Public relations firms often encourage our clients to conduct market research as a way to contribute to the industry news cycle when there is no news coming out of the company. March‘s clients have seen a lot of success with this strategy and, across every industry, many companies will dedicate large portions of their annual marketing budgets to this type of content development. However, while companies typically want this research to come out in their favor – for example, framing their core competency as a must-have to remain competitive – research will fall flat if it isn’t conducted in a vendor-neutral manner and presented fairly.
Last month, Facebook released some research findings in a report titled, “The Power of Like 2: How Social Marketing Works,” which claims that Facebook advertising works! This was released just weeks after investors expressed anxiety that advertising revenue won’t keep up with Facebook’s user base, and seems to be a direct counter argument to investors in an attempt to dissolve these doubts and keep stock prices high.
However, there are some major holes in the logic of this report, casting doubts on whether Facebook advertising actually is effective after all. For example, one finding states that people who “Like” Amazon on Facebook spend, on average, twice as much as those who are not fans. Additionally, those who were fans of Starbucks and then saw an ad on Facebook for the coffee chain made purchases 38% larger than those who don’t Like Starbucks; a similar stat was presented for Target.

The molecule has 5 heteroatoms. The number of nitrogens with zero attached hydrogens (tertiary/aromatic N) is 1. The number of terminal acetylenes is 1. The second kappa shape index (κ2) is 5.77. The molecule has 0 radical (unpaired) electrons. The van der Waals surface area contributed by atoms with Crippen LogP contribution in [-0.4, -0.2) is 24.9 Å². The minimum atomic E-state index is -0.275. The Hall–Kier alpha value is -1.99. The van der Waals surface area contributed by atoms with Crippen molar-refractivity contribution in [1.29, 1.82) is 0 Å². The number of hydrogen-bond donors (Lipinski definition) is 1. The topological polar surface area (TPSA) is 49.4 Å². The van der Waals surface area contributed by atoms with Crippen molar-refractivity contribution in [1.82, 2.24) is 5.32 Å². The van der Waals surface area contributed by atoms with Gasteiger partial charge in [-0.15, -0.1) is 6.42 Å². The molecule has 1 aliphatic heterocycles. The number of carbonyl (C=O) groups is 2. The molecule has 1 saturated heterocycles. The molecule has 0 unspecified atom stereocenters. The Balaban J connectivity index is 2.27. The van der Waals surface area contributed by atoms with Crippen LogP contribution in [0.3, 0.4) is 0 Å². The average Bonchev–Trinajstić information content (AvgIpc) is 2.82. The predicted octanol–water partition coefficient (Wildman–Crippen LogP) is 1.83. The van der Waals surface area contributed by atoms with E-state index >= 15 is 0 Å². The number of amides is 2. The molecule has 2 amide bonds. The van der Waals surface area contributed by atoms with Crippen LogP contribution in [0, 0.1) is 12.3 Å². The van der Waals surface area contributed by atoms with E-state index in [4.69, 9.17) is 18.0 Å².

At first glance, these stats seems to demonstrate Facebook’s strength as a purchase influencer. But look again – of course users who Like Amazon and Starbucks are going to shop there more! In a marketing class I took in college, we were encouraged to look at stats backwards – is it really true that those who Like Starbucks are more likely to spend money, or is the connection demonstrated here that those who shop at Starbucks are more apt to Like the company on Facebook?
Overall, I find it very important for consumers not only to be aware of these “backward” stats, but also for companies to remain honest when conducting research. Reports and surveys that back up your company’s messaging are almost always worthwhile pursuits – but only when conducted accurately and truthfully.
Also, see Goodhart’s law.
This post was first published by Sarah Love on March Communications’ blog, PR Nonsense.